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5th Sept 2017 Nevada crash

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posted on Sep, 9 2017 @ 01:57 PM
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a reply to: face23785

Yes and no. Accident rates are up slightly, but mostly with Marine line units. The Air Force is holding fairly steady, but the Marine units are hurting badly on maintenance, and it's caught up to them in both majorly reduced flight time, and accidents.




posted on Sep, 9 2017 @ 01:59 PM
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a reply to: Zaphod58

Would it be safe to say these test crashes are unrelated to funding/readiness issues then? Just the kind of thing that happens occasionally with testing, risky business?



posted on Sep, 9 2017 @ 02:05 PM
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a reply to: face23785

Yeah. Testing is dangerous, and accidents happen. Sometimes it's a design thing, other times manufacturing problems. Sooner or later, someone is going to push past the edge of the envelope and it's going to push back.
edit on 9/9/2017 by Zaphod58 because: (no reason given)



posted on Sep, 9 2017 @ 02:17 PM
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a reply to: Zaphod58

That's how I've always understood it, though I have no first-hand experience. I never got close to anything like that, the coolest thing I got to refuel was the F22 well after it was operational.



posted on Sep, 9 2017 @ 02:37 PM
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a reply to: face23785

Accidents have become pretty rare with test programs, due to computer modeling. When the 787 first flew, the pilots said it was no different than flying the same flight in the simulator. Sometimes though, things that they can't take into consideration happen. When the B-21 was still the LRS-B, and was in Scotland, they almost lost an aircraft because of one of those things they couldn't plan for. The F-22 lost an aircraft in testing, because a pilot cut power for a few seconds, and didn't reset the computer. The F-35 lost an airframe because an engine flexed about two inches too far, and came apart months later.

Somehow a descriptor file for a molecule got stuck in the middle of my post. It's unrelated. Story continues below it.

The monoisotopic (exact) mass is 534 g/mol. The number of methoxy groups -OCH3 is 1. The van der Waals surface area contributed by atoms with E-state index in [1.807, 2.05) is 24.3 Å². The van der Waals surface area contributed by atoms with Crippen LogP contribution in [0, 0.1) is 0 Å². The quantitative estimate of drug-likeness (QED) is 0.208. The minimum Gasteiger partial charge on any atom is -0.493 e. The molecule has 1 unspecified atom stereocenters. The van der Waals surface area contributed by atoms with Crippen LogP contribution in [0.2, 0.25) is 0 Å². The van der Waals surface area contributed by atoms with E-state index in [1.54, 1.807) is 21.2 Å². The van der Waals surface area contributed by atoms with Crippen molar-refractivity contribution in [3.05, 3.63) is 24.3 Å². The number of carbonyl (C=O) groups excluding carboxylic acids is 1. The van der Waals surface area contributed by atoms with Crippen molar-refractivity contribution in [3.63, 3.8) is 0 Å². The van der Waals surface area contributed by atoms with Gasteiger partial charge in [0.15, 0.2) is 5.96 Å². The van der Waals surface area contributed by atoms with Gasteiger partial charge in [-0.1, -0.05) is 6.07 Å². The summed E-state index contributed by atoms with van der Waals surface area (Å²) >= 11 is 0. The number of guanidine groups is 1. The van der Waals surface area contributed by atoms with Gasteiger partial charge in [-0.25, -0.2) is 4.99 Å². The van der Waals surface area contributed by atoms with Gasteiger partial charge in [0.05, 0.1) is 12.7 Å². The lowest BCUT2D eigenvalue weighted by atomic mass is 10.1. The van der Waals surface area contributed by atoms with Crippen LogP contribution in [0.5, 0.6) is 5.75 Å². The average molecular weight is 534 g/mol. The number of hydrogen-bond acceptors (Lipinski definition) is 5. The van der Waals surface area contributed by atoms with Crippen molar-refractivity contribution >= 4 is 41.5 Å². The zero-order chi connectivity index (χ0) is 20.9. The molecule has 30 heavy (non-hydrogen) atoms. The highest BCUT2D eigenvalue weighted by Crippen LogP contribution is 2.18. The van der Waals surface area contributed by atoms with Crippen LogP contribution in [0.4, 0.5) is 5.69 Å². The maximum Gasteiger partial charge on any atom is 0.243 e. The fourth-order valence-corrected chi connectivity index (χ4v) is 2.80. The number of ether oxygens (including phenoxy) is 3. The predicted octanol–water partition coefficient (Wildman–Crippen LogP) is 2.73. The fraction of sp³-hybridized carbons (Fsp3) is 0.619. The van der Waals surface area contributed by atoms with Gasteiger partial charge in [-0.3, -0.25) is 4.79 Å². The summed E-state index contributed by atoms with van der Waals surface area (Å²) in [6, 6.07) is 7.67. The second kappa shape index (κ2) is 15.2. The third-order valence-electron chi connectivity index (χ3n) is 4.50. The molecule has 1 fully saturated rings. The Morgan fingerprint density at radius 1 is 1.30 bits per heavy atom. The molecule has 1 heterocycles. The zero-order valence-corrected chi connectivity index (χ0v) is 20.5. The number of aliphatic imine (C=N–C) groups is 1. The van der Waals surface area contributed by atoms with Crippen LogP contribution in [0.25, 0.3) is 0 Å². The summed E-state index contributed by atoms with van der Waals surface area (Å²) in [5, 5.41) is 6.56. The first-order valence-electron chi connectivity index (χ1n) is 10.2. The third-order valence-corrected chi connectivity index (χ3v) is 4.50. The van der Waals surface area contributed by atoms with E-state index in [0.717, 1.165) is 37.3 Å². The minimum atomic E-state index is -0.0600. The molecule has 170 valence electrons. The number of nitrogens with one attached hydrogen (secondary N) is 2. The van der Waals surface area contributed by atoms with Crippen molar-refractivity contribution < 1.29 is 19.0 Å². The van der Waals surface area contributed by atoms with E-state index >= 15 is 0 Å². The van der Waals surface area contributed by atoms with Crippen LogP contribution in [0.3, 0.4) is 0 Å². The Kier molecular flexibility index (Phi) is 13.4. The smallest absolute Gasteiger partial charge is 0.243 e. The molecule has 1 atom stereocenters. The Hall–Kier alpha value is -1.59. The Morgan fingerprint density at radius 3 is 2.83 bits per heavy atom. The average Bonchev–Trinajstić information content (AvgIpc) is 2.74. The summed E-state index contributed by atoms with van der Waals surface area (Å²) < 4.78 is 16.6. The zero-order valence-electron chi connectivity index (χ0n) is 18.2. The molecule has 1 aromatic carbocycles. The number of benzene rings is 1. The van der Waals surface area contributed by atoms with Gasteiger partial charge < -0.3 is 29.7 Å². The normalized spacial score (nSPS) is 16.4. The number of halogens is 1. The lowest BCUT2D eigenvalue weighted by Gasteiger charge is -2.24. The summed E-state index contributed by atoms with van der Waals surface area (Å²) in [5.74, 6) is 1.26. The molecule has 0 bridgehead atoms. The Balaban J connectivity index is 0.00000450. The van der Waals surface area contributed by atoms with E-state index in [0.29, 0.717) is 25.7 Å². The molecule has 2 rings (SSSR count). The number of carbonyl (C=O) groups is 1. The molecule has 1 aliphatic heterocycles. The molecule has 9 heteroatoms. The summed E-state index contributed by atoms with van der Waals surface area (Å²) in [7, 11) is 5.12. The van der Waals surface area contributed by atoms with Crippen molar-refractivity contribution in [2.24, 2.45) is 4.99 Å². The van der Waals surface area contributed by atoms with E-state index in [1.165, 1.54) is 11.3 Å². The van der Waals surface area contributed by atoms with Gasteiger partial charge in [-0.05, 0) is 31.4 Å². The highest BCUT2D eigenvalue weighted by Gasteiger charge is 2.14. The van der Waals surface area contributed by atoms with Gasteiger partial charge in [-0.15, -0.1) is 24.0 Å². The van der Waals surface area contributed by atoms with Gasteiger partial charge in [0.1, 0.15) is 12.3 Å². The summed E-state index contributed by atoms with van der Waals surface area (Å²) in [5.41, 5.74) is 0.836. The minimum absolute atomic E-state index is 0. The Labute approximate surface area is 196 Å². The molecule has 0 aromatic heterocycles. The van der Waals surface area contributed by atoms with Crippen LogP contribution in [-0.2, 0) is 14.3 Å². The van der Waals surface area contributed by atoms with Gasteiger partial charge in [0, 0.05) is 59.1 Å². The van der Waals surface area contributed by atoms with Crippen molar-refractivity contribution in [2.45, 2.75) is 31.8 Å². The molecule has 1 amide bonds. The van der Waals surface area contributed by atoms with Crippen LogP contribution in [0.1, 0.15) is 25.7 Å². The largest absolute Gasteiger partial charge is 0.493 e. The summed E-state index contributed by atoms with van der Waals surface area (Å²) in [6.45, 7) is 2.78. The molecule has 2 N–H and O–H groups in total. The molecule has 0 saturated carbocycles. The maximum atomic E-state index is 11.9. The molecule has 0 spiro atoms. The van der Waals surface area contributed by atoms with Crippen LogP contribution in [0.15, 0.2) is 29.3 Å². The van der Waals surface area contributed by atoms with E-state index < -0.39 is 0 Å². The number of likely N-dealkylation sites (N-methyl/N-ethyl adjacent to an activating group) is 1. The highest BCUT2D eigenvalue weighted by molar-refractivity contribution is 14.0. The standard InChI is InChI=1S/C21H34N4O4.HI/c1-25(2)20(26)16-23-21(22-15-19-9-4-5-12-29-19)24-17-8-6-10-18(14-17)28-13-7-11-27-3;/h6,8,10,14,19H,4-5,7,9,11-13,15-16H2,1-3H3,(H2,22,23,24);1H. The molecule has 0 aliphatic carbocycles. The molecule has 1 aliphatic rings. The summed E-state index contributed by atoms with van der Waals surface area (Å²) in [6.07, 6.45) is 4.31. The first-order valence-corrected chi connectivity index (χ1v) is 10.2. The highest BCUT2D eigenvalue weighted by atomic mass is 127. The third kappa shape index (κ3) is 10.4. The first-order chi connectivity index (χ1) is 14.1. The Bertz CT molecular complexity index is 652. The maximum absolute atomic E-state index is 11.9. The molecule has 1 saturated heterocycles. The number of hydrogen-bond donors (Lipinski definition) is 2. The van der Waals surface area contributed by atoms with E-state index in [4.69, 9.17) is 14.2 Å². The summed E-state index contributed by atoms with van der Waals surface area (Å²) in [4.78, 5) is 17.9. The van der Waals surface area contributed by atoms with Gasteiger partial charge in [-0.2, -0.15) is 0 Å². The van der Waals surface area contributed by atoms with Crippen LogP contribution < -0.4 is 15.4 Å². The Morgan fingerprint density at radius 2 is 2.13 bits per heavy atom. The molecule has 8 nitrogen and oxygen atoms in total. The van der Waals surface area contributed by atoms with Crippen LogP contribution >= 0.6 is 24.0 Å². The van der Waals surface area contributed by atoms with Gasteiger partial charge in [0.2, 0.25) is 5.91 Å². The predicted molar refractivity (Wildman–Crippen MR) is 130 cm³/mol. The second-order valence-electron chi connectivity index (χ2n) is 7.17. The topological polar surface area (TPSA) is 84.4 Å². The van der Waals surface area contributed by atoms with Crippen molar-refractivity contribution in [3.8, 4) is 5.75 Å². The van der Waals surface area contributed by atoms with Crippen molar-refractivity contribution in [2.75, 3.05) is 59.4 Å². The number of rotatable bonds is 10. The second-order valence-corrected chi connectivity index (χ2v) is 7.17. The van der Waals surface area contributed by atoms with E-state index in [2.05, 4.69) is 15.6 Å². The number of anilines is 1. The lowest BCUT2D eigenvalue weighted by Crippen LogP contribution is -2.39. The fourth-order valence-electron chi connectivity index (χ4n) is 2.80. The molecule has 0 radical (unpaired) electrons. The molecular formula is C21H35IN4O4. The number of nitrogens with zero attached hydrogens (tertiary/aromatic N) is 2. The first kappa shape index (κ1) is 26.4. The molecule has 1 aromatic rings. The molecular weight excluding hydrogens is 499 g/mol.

posted on Sep, 9 2017 @ 02:41 PM
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a reply to: Zaphod58

Yeah those all sound like things that are just gonna happen no matter how well you plan and model. Now they know to watch out for those, but something else will eventually crop up. And there's always the unpredictable human element. Even with unmanned platforms, it's only as smart as the human that programmed it. I used to tell my Airmen that "real life is more imaginative than you are" when we had to straighten someone out after they deviated from a checklist. Just because you can't imagine anything going wrong, doesn't mean it can't.



posted on Sep, 9 2017 @ 03:23 PM
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originally posted by: Zaphod58
a reply to: Caughtlurking

The UAV that "went rogue" and was found in the trees in Colorado was an RQ-7 Shadow. If you're talking about the one in California, it didn't "go rogue", it crashed. It was at altitude flying from point A to point B, and it crashed along the route. It was not "rogue" and found in the trees. They knew where it was almost from impact, and it could have happened to any aircraft, manned or unmanned.

Military aircraft had three accidents this week, not one of which impacted people on the ground. I've sat and watched General Aviation have three or four accidents in one day, and kill people on the ground doing it. When are we going to worry more about them than military aviation?


When you are crashing over the NTTR, there aren't a whole lotta people to crash into.



posted on Sep, 9 2017 @ 03:24 PM
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a reply to: gariac